Double injection technique.


The double injection technique should be a quick procedure, as the risk of intraneural injection increases with the time required (Gligorijevic 2000).



Practical Note


Administration of the local anesthetic after finding the first nerve can result in partial anesthesia of the second nerve, even before it has been localized, because of its proximity. This prevents both an adequate response by the nerve stimulator and the patient′s warning of paresthesia due to inadvertent intraneural injection of the local anesthetic.


The double injection technique leads to a short onset period and an effective block (Bailey et al 1994). Singelyn et al (1991) performed 625 blocks with nerve stimulation in a prospective study; 30 mL of mepivacaine 1% (10 mg/mL) or bupivacaine 0.5% (5 mg/mL) was injected. An adequate block was achieved in 92% of the patients and in another 5% the block was successfully supplemented. The popliteal artery was punctured in two patients (0.3%). Patient satisfaction was 95%. Popliteal block is considered to be a safe technique (Jan et al 2000). An out-of-plane ultrasound-guided puncture a few centimeters distal to the bifurcation has shown that one injection between the two nerves (tibial nerve, common fibular nerve) leads to a fast, reliable block (Perlas et al 2013, Chapter 12.3.5) so that it is not absolutely necessary to block the two nerves separately in this region.



12.3 Distal Block of the Sciatic Nerve



12.3.1 Technique



Posterior Approach, Continuous Technique According to Meier (Meier 1996)

The sciatic nerve divides, at the latest where it enters the popliteal fossa, into its two main branches, the tibial nerve and the common fibular nerve. The common fascial sheath can no longer be found in the popliteal fossa. For reasons of efficacy, this suggests that the sciatic nerve should be found and anesthetized as far cranially as possible in the popliteal fossa, that is, before it divides—in other words, a distal sciatic nerve block should be performed (Fig. 12.3).

Fig. 12.3 Popliteal fossa. a Boundaries of a right popliteal fossa: the massive fat body that hides the tibial nerve is easily seen. 1 Inner and outer head of the gastrocnemius muscle 2 Sural nerve 3 Communicating branch of the fibular nerve 4 Fat of the popliteal fossa 5 Semitendinosus muscle 6 Biceps femoris muscle b Right popliteal fossa, view from dorsal. The sciatic nerve, which often divides very proximally into the tibial nerve and common fibular nerve, leaves the common sheath that surrounds the two divisions at the latest on entering the popliteal fossa (about 8–10 cm above the popliteal crease), and the tibial nerve and common fibular nerves separate here. In order to block both divisions of the sciatic nerve in the region of the popliteal fossa with one injection, this must be performed at least 8 to 10 cm above the popliteal crease. A continuous technique can also be performed here without difficulty. 1 Tibial nerve 2 Semimembranosus muscle 3 Semitendinosus muscle 4 Sciatic nerve 5 Biceps femoris muscle 6 Common fibular nerve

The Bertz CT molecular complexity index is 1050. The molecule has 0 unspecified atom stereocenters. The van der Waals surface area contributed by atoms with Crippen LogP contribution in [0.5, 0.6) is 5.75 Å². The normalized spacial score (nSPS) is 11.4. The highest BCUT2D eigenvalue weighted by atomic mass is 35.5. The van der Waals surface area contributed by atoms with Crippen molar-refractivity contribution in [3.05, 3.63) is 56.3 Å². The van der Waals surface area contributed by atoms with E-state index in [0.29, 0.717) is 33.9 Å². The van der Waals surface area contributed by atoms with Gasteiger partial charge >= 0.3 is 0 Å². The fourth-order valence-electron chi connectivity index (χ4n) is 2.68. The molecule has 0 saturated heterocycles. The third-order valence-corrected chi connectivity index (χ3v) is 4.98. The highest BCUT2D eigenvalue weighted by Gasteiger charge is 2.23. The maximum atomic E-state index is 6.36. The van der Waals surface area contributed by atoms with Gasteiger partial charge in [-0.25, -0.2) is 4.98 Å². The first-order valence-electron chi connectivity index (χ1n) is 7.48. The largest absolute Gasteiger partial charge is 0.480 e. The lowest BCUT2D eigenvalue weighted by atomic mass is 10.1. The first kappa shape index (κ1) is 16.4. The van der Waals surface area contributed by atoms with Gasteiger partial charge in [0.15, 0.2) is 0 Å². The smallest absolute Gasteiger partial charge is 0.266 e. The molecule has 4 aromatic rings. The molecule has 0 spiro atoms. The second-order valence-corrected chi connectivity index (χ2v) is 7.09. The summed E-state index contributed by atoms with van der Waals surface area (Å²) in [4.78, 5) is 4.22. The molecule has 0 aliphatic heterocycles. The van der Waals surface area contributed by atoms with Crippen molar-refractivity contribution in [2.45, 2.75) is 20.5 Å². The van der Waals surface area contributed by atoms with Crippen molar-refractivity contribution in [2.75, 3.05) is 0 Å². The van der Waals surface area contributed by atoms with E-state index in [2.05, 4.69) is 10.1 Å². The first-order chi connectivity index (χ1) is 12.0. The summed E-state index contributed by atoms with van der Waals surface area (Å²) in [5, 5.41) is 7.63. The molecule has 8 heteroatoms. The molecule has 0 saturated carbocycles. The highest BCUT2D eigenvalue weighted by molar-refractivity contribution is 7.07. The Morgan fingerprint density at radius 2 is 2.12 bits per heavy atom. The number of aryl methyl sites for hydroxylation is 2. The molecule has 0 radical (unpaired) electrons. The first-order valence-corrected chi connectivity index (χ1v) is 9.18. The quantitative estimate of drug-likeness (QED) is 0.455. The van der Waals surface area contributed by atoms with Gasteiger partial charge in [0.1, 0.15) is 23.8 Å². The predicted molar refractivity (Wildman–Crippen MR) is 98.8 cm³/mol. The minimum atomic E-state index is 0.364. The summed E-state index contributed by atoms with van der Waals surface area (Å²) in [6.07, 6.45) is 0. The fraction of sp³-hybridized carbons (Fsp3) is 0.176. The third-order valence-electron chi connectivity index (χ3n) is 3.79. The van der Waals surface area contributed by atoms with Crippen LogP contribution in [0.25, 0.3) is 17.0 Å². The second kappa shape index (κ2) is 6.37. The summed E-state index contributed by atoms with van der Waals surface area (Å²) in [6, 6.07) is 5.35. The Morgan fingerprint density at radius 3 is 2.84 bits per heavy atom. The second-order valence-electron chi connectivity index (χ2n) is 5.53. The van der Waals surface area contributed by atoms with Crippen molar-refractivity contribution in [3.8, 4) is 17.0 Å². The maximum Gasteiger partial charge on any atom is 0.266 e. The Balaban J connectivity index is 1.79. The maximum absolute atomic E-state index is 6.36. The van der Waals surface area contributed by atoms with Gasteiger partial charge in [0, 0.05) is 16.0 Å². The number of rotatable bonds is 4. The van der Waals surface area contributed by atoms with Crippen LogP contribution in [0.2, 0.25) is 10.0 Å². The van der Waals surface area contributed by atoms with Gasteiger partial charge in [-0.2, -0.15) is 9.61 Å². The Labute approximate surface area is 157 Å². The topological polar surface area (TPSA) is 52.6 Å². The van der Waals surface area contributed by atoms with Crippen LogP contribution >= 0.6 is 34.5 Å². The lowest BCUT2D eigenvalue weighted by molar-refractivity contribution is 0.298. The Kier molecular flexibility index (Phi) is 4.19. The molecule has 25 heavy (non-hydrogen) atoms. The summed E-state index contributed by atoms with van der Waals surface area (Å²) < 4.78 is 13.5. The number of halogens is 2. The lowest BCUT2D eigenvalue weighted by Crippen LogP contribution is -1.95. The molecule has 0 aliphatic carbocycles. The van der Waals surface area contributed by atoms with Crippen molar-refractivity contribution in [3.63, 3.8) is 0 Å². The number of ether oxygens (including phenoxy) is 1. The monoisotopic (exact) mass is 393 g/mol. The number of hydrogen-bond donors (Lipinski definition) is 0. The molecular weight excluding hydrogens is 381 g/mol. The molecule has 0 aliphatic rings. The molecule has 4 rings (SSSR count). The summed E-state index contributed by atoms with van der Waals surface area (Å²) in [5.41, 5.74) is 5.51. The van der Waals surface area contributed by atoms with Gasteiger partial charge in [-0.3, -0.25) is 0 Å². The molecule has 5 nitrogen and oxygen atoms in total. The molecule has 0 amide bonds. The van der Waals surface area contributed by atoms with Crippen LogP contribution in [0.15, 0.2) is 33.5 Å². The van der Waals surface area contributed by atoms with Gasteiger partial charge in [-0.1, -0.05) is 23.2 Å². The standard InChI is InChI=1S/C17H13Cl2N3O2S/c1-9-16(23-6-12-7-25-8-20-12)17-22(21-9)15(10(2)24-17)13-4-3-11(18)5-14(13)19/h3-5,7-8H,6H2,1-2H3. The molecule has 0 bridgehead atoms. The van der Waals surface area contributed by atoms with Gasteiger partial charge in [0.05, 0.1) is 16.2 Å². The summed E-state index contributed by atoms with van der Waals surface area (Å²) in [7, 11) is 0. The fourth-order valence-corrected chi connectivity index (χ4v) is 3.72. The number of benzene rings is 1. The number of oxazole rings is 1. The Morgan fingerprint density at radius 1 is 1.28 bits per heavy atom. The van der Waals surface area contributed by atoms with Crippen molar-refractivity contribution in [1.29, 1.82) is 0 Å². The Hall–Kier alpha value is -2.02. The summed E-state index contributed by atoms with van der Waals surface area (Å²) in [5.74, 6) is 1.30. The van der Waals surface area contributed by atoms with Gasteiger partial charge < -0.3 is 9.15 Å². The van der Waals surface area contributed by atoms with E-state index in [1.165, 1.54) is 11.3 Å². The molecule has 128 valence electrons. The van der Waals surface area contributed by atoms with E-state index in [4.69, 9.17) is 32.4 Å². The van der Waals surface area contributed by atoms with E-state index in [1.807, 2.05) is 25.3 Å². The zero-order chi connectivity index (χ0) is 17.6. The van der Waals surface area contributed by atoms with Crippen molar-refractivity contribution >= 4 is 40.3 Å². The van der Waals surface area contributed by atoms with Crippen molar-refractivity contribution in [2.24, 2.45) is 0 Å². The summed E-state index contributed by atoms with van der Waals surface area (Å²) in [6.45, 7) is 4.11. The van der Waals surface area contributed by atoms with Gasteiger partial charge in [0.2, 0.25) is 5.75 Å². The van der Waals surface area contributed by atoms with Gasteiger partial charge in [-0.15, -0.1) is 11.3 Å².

Landmarks

Above the popliteal crease, the popliteal fossa is bounded laterally by the tendon of biceps femoris, and medially by the semimembranosus and the tendon of semitendinosus. The needle is inserted at the lateral boundary of the popliteal fossa (corresponding to the inside of the biceps femoris tendon) about 8 to 12 cm above the popliteal crease (Fig. 12.4, Fig. 12.5, Fig. 12.6).

Fig. 12.4 Cross-section through the right thigh at the level of insertion (here 9 cm above the popliteal crease) for distal sciatic nerve block, and MRI at the same level in prone position. The plane through the right thigh is seen from below. 1 Biceps femoris muscle 2 Semimembranosus/semitendinosus muscle 3 Sciatic nerve 3a Fibular nerve 3b Tibial nerve 4 Popliteal artery 5 Plane (view from caudal)